Open Letter to Sen. Ruben Diaz, Sr.: We Hope You Live a Long, Happy Life

Categories: Gay Marriage


Dear Senator Rev. Ruben Diaz, Sr.:

I have read your open letter addressed to "The Editors of the Village Voice."

As you noticed, in a recent update to this blog by Steven Thrasher on how irrelevant you are becoming in New York's inexorable move to making marriage equality a reality in this state, I put a rather salacious headline on the piece: "Ruben Diaz, Sr.: Gay Marriage Over My Dead Body."

I wrote that headline in an attempt not only to get attention to Thrasher's reasoned, well-reported post, but also to characterize just how out of step with reality your opposition to gay marriage has become in a city where the national movement for gay rights began.

I did not, however, actually wish you dead, and if some of our commenters were similarly hyperbolic in their denunciations of you, I consider that unfortunate.

No, there certainly is no desire on my part or on the part of the Voice to hope for your early demise. In fact, you provide for us a valuable service, reminding us of how backward and mean-spirited many people in this country, and even many people in this otherwise enlightened city, are about human rights and basic human dignity.

The Voice in general, and Steven Thrasher in particular, has provided example after example of how loving, committed couples are denied the most basic of human rights because of bizarre and hate-filled screeds by the shortsighted emotional midgets of this country, of which you make a most convenient and visible example.

For that reason, if for no other, we want you to be around after the more responsible members of our political leadership adopt gay marriage, and for a long, long time after that.

So that we may never forget.


Tony Ortega
The Village Voice

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Scott Rose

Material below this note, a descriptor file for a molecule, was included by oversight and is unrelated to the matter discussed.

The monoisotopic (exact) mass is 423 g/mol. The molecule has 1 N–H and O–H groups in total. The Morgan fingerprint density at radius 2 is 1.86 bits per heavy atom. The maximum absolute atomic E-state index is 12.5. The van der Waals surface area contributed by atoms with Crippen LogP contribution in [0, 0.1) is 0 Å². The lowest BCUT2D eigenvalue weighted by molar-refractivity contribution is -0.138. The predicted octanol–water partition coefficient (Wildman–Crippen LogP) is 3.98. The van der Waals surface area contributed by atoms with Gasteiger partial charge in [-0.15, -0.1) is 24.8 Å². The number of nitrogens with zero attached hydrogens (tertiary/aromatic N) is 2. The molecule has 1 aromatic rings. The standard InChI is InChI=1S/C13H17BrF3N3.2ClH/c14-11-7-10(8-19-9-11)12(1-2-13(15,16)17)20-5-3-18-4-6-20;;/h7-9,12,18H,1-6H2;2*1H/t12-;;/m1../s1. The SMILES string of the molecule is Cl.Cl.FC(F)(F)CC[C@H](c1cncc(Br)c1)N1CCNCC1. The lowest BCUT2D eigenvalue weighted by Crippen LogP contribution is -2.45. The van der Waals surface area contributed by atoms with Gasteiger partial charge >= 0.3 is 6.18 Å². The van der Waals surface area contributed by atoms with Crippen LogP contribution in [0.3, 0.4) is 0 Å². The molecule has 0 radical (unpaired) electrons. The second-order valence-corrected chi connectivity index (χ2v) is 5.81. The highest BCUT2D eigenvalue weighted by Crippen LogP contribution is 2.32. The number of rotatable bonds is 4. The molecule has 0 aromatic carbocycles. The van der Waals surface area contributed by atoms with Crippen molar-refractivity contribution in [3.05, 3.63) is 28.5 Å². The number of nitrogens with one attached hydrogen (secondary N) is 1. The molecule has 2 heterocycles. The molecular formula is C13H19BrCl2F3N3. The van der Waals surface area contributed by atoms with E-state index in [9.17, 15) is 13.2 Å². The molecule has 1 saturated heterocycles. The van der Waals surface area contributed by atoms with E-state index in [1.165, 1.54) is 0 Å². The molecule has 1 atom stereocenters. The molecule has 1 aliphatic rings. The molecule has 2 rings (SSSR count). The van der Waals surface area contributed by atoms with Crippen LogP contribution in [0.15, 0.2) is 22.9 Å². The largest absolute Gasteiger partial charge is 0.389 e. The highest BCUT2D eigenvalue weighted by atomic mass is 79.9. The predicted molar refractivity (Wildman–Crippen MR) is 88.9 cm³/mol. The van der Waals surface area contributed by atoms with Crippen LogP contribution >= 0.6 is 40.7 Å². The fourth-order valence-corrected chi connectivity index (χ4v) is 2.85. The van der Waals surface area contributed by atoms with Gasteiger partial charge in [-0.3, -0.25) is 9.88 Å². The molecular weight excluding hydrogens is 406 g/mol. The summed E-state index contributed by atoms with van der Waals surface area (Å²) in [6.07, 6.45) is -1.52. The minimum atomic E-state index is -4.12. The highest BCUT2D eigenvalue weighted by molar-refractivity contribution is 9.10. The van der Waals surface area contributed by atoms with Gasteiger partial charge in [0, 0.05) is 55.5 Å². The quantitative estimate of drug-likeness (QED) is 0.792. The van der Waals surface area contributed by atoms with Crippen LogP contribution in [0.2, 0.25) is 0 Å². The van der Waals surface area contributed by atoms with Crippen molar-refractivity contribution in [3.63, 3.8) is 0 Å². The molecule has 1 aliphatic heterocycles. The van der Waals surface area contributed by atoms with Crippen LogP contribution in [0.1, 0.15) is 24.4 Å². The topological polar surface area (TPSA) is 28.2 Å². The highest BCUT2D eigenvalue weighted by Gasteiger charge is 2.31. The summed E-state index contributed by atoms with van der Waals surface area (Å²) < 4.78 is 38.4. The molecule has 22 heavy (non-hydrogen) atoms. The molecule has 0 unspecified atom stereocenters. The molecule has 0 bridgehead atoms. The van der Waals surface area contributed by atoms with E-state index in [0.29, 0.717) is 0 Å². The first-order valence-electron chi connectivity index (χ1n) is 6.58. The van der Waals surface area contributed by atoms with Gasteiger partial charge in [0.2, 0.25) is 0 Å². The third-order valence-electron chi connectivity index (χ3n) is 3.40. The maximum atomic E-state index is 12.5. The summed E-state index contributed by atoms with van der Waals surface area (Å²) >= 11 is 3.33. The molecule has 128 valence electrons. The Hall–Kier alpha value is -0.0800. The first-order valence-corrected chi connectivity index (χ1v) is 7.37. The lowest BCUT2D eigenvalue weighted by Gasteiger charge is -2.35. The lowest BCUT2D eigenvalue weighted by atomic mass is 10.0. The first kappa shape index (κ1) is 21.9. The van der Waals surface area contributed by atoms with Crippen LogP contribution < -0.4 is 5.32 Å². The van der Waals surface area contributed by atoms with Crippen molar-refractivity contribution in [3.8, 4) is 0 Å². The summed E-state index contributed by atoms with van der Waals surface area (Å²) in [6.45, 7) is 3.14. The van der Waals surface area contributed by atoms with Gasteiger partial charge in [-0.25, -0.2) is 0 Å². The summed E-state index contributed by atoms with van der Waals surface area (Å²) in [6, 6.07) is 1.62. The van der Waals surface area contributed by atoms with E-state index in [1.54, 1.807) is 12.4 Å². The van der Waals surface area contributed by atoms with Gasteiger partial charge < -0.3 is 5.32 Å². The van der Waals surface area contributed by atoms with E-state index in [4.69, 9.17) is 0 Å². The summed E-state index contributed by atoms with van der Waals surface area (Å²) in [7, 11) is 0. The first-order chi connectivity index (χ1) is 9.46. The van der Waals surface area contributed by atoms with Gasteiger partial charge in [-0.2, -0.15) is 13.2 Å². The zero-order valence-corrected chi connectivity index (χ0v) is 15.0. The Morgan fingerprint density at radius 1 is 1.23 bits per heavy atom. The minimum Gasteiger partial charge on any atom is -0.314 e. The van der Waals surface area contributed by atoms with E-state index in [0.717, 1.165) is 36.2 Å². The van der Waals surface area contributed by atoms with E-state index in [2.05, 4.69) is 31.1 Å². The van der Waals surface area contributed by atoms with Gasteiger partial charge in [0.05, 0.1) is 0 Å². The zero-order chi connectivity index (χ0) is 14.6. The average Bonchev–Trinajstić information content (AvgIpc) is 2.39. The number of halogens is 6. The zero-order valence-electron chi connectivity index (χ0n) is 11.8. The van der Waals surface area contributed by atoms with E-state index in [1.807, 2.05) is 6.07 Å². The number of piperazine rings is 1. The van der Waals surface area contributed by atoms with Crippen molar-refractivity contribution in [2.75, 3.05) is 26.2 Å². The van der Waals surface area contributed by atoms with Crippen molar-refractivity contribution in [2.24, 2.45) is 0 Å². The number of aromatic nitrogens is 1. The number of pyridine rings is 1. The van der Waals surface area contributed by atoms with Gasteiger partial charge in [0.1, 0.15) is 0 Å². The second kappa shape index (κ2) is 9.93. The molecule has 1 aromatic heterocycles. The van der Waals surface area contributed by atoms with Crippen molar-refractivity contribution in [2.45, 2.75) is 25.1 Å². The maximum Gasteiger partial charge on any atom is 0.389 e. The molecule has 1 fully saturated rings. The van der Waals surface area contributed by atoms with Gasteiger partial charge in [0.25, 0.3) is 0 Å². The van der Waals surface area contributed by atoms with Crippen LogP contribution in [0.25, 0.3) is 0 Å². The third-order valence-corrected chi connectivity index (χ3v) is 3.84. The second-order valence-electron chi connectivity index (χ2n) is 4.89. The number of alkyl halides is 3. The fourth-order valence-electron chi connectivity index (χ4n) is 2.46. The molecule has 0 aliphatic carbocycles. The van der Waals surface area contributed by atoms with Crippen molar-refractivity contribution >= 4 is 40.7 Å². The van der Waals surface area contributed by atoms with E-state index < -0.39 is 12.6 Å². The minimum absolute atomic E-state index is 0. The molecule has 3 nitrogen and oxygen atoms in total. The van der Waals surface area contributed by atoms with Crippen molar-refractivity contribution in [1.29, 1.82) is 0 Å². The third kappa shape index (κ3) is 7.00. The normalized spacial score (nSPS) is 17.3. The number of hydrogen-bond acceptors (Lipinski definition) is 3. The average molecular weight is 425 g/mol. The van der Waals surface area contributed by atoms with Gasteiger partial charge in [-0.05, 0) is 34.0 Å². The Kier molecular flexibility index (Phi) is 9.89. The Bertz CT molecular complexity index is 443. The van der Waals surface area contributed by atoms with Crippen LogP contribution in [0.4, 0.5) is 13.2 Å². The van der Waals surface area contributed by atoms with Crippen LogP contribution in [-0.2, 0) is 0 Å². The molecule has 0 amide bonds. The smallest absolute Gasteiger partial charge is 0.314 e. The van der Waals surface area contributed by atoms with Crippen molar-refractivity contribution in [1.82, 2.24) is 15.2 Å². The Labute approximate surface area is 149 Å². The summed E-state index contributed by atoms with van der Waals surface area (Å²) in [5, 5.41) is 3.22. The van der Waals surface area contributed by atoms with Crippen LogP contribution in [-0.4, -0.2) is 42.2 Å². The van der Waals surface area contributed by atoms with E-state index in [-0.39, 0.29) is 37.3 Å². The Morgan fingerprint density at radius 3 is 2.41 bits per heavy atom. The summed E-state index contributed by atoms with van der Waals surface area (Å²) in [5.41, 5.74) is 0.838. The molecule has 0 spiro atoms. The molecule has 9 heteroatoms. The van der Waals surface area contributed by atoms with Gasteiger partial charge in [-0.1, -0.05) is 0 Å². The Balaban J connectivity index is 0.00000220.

Scott Rose

Just for the record here -- The Italian dictator's grand-daughter Alessandra Mussolini, a member of a right wing party in current Italian Prime Minister Silvio Berlusconi’s coalition, praised her ancestral ties to “Il Duce”, and felt it was “better to be a fascist than a faggot.” What had her grand-father said about gay people? In 1930, Mussolini opposed introduction of a law targeting homosexuals, saying: "To the fortune and the pride of Italy, this abominable vice does not exist here". So if Diaz can't be compared to Mussolini in the harshness of the anti-gay laws they each support, there is the explanation why they can't be compared.

Scott Rose
Scott Rose

Diaz's letter to Voice editors is extremely offensive, because he starts by refering to the anti-gay hate speech he promulgates as being part of a "principled" position. Mussolini enacted discriminatory racial laws on a principle that was no more acceptable a principle that Diaz's. I don't know the other Voice readers who commented under Thrasher's column. But it occurs to me that one of them wishing Diaz ill might be either the surviving victim, or a loved one of a dead victim of some gay bias attack in New York City that was directly inspired by Diaz's anti-gay hate. Ruben Diaz has never once acknowledged that there is a connection between his anti-gay hate speech and brutal anti-gay violence. Of course, it's very convenient for him not to acknowledge it. He doesn't have to admit the connection in public, and then goes right on, continuing to inspire legal, psychological and physical violence against gay people. Some of his victims actually are forced to pay his salary through their taxes. He is a monster.

Jake Goodman
Jake Goodman

Wow!!! Thank you, Tony Ortega, Steven Thrasher and Village Voice for taking a responsible stand against bigotry and discrimination! Sometimes, "fair and balanced" coverage recognizes that presenting hateful rhetoric as the opposite perspective to reasoned calls for equality is neither fair or balanced.

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